Pool of Bethesda and Saint Anne’s

This is the twenty-second post in a series of reflections on my trip to Israel in the summer of 2016. I’m almost done, I promise (to read them all, click here).

June 28 AM

First thing in the morning on the last full day of our pilgrimage to Israel, we gathered outside our hotel and made our way out the New Gate. Our first stop of the day was on the other side of the Old City in the Muslim Quarter, just north of the Temple Mount and close to the beginning of the Via Dolorosa.

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We were here to visit what remains of the Pool of Bethesda, where Jesus healed a lame man according to John chapter 5. It is quite large and deep, and you can descend the steps into it (there is very little water in it now).

After an introductory talk from our group leader, Tim, the group split up and poked around in the ruins for a few minutes while we tried to imagine what it would have been like to be at this pool when it was a gathering place for “the blind, the lame, the paralyzed” who were waiting for an angel to trouble the waters.

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Then we went into Saint Anne’s Church, which is right next to the pool. It’s a medieval church built by Crusaders, and in virtually any description of Saint Anne’s in any tour book you will see a mention of its remarkable acoustics. When you enter the church, you have an overwhelming urge to sing. So we gathered in the space in front of the altar and did.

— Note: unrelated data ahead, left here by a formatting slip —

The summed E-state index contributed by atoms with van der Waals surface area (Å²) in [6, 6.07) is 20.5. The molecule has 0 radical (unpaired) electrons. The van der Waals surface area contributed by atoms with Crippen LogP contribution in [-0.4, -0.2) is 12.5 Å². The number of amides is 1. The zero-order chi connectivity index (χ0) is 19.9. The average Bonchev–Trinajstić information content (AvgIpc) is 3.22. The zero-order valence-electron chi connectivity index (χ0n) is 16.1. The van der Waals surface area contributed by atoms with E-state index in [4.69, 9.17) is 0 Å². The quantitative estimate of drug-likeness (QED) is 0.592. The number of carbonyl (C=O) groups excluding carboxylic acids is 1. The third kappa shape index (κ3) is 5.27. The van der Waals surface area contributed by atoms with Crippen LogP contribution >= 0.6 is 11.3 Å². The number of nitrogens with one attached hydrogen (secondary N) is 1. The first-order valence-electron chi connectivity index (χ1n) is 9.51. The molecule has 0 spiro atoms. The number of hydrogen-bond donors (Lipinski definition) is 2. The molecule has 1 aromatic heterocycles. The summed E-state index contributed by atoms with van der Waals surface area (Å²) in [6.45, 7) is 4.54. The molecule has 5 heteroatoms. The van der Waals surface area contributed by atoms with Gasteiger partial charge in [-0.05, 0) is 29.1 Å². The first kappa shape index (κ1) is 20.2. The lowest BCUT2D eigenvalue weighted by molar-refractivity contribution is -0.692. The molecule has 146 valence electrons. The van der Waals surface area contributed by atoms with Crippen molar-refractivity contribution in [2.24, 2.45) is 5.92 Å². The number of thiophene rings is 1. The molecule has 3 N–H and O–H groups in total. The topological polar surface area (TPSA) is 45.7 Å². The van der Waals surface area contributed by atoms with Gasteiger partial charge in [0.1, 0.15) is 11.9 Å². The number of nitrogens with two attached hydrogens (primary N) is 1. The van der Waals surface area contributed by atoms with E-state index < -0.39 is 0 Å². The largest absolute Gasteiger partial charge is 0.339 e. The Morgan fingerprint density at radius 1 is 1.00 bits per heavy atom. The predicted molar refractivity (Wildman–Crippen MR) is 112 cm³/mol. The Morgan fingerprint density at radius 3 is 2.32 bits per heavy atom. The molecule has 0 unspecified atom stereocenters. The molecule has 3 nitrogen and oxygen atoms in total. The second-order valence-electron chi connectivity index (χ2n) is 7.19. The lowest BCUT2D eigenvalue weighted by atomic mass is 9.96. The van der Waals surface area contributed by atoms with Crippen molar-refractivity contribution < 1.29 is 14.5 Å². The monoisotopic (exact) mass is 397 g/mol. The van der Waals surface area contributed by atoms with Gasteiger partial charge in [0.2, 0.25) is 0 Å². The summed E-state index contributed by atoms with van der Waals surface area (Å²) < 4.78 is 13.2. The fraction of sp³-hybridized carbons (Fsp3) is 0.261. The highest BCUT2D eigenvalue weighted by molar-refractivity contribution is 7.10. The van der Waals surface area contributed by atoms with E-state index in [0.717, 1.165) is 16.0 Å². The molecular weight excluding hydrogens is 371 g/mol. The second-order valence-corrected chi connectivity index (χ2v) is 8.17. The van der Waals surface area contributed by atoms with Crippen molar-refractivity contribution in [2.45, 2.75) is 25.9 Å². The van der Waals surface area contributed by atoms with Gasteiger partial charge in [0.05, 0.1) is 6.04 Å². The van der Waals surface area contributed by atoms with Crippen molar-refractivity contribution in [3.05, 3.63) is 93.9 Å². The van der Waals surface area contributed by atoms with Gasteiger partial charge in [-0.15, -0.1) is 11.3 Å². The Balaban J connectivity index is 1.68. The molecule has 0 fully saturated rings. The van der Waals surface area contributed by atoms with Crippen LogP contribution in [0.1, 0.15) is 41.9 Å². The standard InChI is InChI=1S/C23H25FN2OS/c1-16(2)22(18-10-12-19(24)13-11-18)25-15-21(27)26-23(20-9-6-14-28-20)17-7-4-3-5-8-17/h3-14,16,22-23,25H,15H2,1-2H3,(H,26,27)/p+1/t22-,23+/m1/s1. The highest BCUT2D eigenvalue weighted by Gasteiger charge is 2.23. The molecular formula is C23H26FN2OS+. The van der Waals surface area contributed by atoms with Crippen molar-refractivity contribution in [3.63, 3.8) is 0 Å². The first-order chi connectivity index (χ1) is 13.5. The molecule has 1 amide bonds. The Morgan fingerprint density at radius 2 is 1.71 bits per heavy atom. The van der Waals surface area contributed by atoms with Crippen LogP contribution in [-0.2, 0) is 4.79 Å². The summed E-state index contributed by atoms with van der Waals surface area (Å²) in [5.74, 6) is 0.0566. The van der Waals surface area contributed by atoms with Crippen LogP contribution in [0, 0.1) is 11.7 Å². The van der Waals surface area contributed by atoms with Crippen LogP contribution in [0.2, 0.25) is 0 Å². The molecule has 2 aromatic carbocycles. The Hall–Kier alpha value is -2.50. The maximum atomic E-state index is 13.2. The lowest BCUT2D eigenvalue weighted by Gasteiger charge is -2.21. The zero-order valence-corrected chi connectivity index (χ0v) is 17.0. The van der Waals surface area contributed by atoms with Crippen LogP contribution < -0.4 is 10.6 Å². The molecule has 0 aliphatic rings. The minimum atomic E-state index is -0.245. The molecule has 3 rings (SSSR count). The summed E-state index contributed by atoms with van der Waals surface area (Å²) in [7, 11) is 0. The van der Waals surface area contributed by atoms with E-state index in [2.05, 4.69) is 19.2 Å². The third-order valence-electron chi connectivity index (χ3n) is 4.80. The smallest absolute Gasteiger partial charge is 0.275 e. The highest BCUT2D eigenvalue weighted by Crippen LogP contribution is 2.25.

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Then we went back outside to the leafy courtyard between the church and the street and split up into our “family groups”—bunches of about four people each that we always kept an eye out for when we moved from place to place so we didn’t lose anyone. We then spent some time sharing prayer requests and praying for each other.

This stop, with an ancient site right next to a medieval church, gave me a window into a very different kind of trip to Israel. Our trip was largely focused on archaeological sites, which I was very grateful for; I loved being able to walk around the ruins, feel the heat, and imagine what it would have been like to have been there during biblical events.

A different kind of trip would have focused more on Christian history—on the ways in which the church over the centuries has commemorated biblical events and taught about them. I’m glad our trip focused on archaeological sites, and I’m glad we got to go to some sites that you don’t always see on an Israel trip itinerary, like Arad. And we did visit a few churches—St. Anne’s, of course, as well as the Church of the Holy Sepulchre and the church built over Peter’s house in Capernaum.

If I ever go back to Israel, though, I think it would be nice to supplement this first experience by exploring a few of the churches we didn’t make it into, like the Church of the Beatitudes or the Church of the Nativity.

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